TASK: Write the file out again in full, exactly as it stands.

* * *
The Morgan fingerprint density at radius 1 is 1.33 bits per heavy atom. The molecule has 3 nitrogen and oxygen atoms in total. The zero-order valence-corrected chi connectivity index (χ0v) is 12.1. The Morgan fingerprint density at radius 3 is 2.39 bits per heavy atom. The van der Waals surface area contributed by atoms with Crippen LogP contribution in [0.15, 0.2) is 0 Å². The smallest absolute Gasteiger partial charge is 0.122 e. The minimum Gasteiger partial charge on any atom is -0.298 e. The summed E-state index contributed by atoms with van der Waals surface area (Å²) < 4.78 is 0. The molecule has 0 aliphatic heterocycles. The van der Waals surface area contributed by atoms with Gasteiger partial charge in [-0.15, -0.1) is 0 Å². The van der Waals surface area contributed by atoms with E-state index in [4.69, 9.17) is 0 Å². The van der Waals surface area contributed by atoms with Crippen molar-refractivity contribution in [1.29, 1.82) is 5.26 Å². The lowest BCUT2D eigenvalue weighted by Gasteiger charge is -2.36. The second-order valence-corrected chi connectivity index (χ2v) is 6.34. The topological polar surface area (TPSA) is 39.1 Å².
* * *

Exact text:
The Morgan fingerprint density at radius 1 is 1.33 bits per heavy atom. The molecule has 3 nitrogen and oxygen atoms in total. The zero-order valence-corrected chi connectivity index (χ0v) is 12.1. The Morgan fingerprint density at radius 3 is 2.39 bits per heavy atom. The van der Waals surface area contributed by atoms with Crippen LogP contribution in [0.15, 0.2) is 0 Å². The smallest absolute Gasteiger partial charge is 0.122 e. The minimum Gasteiger partial charge on any atom is -0.298 e. The summed E-state index contributed by atoms with van der Waals surface area (Å²) < 4.78 is 0. The molecule has 0 aliphatic heterocycles. The van der Waals surface area contributed by atoms with Gasteiger partial charge in [-0.15, -0.1) is 0 Å². The van der Waals surface area contributed by atoms with E-state index in [4.69, 9.17) is 0 Å². The van der Waals surface area contributed by atoms with Crippen molar-refractivity contribution in [1.29, 1.82) is 5.26 Å². The lowest BCUT2D eigenvalue weighted by Gasteiger charge is -2.36. The second-order valence-corrected chi connectivity index (χ2v) is 6.34. The topological polar surface area (TPSA) is 39.1 Å².